Issam Kourbaj called a friend in New York last week, seeking a ride to Manhattan from Kennedy International Airport after a flight from London. What he got was advice.
Take the matches out of your luggage, the friend told him.
So Mr. Kourbaj removed the matches, all 1,579 of them, each burned and blackened, each representing a single day of the Syrian uprising running from March 2011 through the middle of July.
The matches were a captivating element in an installation called “Another Day Lost” that Mr. Kourbaj, an artist who was born in Syria and lives in England, set up in London last summer. He had planned to carry the components of that installation — a tent, along with dozens of small items that he arranges to create a scaled-down view of a refugee camp, and the matches — as checked luggage
Without the matches, he made another call, to Trinity Church in Lower Manhattan, where he was to set up the tent and the installation in the churchyard. He said he needed matches, lots of matches, matches that had been lit, burned and blown out.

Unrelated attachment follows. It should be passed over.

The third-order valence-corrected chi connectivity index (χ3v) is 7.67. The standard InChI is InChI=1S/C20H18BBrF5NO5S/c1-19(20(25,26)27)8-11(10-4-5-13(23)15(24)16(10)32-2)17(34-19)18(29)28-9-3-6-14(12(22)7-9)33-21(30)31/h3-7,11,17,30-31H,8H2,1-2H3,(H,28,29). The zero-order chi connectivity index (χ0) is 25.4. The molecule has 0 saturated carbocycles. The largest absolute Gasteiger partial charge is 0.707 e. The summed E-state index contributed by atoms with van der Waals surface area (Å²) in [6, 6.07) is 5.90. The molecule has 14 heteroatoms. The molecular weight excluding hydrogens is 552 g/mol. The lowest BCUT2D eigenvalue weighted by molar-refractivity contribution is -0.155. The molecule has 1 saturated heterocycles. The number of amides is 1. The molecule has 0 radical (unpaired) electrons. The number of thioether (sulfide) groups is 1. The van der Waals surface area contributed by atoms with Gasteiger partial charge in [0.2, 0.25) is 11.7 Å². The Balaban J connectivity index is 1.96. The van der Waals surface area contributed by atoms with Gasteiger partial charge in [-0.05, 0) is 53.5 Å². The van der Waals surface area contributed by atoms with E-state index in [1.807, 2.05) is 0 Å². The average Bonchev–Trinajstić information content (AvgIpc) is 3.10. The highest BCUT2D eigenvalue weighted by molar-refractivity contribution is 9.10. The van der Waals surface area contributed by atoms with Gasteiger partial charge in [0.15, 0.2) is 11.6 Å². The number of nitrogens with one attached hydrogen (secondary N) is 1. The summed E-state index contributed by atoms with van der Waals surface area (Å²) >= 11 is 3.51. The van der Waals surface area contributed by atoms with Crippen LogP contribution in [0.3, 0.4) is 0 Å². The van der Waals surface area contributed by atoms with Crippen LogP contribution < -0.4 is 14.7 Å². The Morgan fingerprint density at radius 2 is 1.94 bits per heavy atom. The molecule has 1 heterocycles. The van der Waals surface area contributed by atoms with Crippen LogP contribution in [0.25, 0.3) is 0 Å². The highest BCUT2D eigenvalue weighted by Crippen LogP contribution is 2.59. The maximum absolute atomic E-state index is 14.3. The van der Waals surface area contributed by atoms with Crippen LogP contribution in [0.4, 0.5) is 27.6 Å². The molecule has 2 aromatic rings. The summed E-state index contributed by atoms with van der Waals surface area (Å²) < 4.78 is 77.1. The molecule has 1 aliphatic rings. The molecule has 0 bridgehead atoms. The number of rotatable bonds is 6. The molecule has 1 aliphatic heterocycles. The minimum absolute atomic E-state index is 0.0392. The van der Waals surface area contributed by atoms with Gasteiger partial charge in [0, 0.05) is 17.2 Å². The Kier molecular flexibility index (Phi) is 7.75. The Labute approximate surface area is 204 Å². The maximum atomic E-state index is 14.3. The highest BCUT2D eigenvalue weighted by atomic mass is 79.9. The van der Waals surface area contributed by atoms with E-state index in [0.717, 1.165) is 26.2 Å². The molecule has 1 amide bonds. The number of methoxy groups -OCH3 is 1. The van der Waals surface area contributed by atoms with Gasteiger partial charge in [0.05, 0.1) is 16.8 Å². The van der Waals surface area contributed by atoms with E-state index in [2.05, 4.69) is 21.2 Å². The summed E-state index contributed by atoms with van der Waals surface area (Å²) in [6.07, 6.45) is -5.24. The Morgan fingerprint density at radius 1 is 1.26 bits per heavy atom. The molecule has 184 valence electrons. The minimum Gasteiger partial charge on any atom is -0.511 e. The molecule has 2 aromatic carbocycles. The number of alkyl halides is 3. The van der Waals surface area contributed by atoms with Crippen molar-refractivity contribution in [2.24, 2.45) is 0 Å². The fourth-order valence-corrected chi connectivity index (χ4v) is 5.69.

Someone from the church bought boxes and boxes of kitchen matches, and soon parishioners were striking, and extinguishing, match after match. They had them ready for the opening of the installation on Sunday, along with several thousand more for another installation Mr. Kourbaj was to do in the church’s Parish Center, at Trinity Place and Rector Street.
“The significance of the matches is the metaphor of creating the light of day and the dark of day,” he said. “There is the lighting of the match, and the extinguishing of the match is like the sunset.”
Pour lire la suite : http://www.nytimes.com/2015/12/17/nyregion/an-art-installation-reflects-on-the-syrian-crisis-and-extinguished-hopes.html